Not dissimilarly, Shin Su-won’s excellent Pluto (pictured at top) uses its melancholic thriller plot – revolving around high-schoolers willing to commit murder to attain élite university placements – to expose the ‘class’ divisions in Korea that load the nation’s hierarchical system in favour of the undeserving rich.

Another thriller, festival opener Hide and Seek, blends the fatal upward mobility of Pang Ho-cheung’s Dream Home (2010) with the guilt-ridden past of Michael Haneke’s Caché (2004) to tell a tale of divided apartments, families and social classes. Once the central twist is revealed, the film’s only recourse is to go shrilly over the top – but before that happens, first-time director Huh Jung shows a real mastery of pacing, atmosphere and tension as well as a thematic engagement with the destructive power of material acquisitiveness.

South Bound

South Bound

A more overtly politicised message was delivered by Yim Soon-rye’s South Bound, whose hero Choi Hae-gap (Kim Yun-seok), a committed Marxist and long-time scourge of the state, heads with his family to a small island for a life off the grid only to become embroiled in a land dispute with a corrupt businessman, and to find unexpected converts to his cause in both the local policeman and the two secret servicemen assigned to monitor his movements. South Bound not only offers a forum for Choi’s anti-establishment convictions but also utterly validates them, even as it portrays a Korea that has fewer and fewer spaces where such idealism can be accommodated. The film’s countercultural appeal was if anything enhanced by some truly terrible projection, sourced, apparently, from a DVD copy.

Sailors who discover Choi adrift in the opening scene of South Bound wonder if he is a refugee from North Korea. The North-South divide has unsurprisingly been an ongoing preoccupation of the South’s cinema, and besides programming a retrospective of classics dealing with the war (Lee Kang-cheon’s Piagol, 1955; Lee Man-hee’s Marines Are Gone, 1963; Shin Sang-ok’s The Red Scarf, 1964), the festival also included Jang Cheol-soo’s new film Secretly, Greatly, whose tale of three deadly North Korean sleeper agents assigned to a small town in the South not only confounds the borderlines between domestic banality and covert war but also smuggles in much action and ultimately tragedy under the cover of easy comedy.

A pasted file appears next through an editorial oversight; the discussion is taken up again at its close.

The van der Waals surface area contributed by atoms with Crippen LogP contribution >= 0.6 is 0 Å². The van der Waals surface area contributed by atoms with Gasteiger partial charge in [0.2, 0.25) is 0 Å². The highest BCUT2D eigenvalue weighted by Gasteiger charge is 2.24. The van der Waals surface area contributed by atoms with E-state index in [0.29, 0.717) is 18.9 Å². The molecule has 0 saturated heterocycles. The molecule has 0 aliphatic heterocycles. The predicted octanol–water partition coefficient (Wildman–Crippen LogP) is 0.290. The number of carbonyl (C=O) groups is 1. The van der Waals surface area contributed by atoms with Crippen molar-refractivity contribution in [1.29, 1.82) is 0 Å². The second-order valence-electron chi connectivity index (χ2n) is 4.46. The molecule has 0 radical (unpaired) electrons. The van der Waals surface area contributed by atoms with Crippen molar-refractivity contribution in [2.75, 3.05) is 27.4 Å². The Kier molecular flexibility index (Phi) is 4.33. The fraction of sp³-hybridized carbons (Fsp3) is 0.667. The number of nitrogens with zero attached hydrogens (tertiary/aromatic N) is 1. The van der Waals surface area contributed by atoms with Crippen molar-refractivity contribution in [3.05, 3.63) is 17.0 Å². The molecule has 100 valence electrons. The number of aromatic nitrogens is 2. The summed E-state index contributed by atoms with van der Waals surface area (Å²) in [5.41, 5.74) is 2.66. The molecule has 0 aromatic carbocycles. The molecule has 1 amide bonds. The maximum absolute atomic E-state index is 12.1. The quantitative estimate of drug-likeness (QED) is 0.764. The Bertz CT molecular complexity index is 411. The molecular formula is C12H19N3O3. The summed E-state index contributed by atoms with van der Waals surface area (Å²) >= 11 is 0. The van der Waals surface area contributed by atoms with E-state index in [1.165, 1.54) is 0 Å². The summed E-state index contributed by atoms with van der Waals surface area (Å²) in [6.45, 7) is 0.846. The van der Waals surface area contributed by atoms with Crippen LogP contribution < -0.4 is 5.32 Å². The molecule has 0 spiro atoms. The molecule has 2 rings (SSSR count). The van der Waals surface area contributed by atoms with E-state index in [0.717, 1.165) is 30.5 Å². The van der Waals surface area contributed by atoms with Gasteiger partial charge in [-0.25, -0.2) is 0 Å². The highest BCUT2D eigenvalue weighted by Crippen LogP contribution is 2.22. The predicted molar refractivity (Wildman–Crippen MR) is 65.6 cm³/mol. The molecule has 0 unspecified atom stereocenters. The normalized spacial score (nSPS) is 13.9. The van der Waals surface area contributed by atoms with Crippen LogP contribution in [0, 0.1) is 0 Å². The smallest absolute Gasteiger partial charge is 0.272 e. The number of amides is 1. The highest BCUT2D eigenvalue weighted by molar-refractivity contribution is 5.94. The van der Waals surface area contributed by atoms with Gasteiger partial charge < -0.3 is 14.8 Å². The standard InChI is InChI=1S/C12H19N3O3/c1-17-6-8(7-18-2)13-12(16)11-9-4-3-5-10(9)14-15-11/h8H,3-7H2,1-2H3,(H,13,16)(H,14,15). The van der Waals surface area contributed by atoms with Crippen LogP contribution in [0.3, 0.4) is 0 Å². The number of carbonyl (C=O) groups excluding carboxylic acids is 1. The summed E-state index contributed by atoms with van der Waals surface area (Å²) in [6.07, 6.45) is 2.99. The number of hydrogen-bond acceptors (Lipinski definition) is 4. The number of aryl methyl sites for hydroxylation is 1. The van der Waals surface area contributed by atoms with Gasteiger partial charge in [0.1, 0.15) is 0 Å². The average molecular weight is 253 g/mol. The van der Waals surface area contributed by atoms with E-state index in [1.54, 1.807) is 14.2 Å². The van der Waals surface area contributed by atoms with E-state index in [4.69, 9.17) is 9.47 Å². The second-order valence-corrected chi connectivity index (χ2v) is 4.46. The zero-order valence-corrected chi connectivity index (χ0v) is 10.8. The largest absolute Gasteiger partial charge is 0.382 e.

Such a mercurial approach to tone is a common feature of Korean cinema, although the shift in Kim Sung-soo’s infection disaster movie Flu from buddy laughs and cutesy child antics to what can only be described as Holocaust imagery was too much for this viewer, with poor CGI compounding the alienation.

Lee Hwan-kyung’s Miracle in Cell No. 7 handled its seriocomic switching much better as it flip-flopped between the efforts of a mentally challenged man, wrongly convicted of murdering a young girl, to maintain a relationship (while in prison) with his own young daughter, and the subsequent attempts of his now adult daughter to get his conviction overturned in a mock court.

In fact, Miracle in Cell No. 7 was one of five films at the festival – all otherwise very different but equally impressive – that dealt with assaults on young women and their aftermath. Jeong Keun-seob’s accomplished thriller Montage deftly criss-crosses between an unsolved child abduction and a copycat crime 15 years later, with some very thorny dilemmas revolving around the morality of revenge.

Revenge also features in Lee Don-kyu’s astonishing Dogme-style debut Fatal, in which a milquetoast goes to a charismatic church and meets the woman whose gang-rape years earlier he had attended and possibly joined, leading to a meltdown of guilt, confession, redemption and martyrdom.